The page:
Patients’ five-year survival rates are superior to national benchmarks, including more than double for patients with stage 4 cancer. This is likely the result of multiple factors, including expertise in the disease, a team approach, and access to the latest treatments in clinical trials.
The future of immunotherapy for kidney cancer treatment
Ongoing research studies will help us further refine and enhance kidney cancer immunotherapy. For example, Dr. Hammers is currently conducting a study that pairs ipilimumab and nivolumab with radiation (RADVAX trial), and initial data suggest that this approach might be even more effective than the combination drugs alone. The radiation inflames and destroys a chosen tumor, thus creating a vaccine inside the patient’s body.
In addition, building upon Nobel-prize winning discoveries by Bruce Beutler, M.D., at UT Southwestern, a trial has opened to evaluate a promising immunotherapy drug combination that may increase the number of tumors that can be controlled with immunotherapy. The trial, which is sponsored by Nektar Therapeutics and led by Dr. Brugarolas at UT Southwestern, evaluates a toll-like receptor (TLR) agonist in combination with a cytokine (IL-2) and nivolumab. The combination may turn ‘cold’ tumors into ‘hot’ inflamed tumors that can be detected and eliminated by the immune system.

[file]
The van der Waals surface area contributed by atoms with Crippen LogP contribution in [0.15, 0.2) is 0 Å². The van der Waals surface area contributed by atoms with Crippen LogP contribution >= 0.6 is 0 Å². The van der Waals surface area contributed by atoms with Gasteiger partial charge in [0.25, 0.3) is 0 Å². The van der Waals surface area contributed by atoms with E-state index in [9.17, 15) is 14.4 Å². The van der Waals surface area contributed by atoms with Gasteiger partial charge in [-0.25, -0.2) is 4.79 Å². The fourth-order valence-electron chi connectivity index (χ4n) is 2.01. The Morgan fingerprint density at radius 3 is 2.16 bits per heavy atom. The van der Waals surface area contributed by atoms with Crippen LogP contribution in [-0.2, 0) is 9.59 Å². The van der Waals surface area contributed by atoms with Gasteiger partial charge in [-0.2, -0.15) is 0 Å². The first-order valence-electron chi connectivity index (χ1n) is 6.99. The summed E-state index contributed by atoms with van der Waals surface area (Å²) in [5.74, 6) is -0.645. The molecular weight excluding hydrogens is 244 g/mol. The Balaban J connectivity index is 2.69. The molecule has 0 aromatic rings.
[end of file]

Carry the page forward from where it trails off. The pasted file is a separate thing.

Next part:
Immunotherapy is becoming a household term, due in part to marketing efforts on television and online. Without question, this new drug combination is a significant advancement in kidney cancer therapy.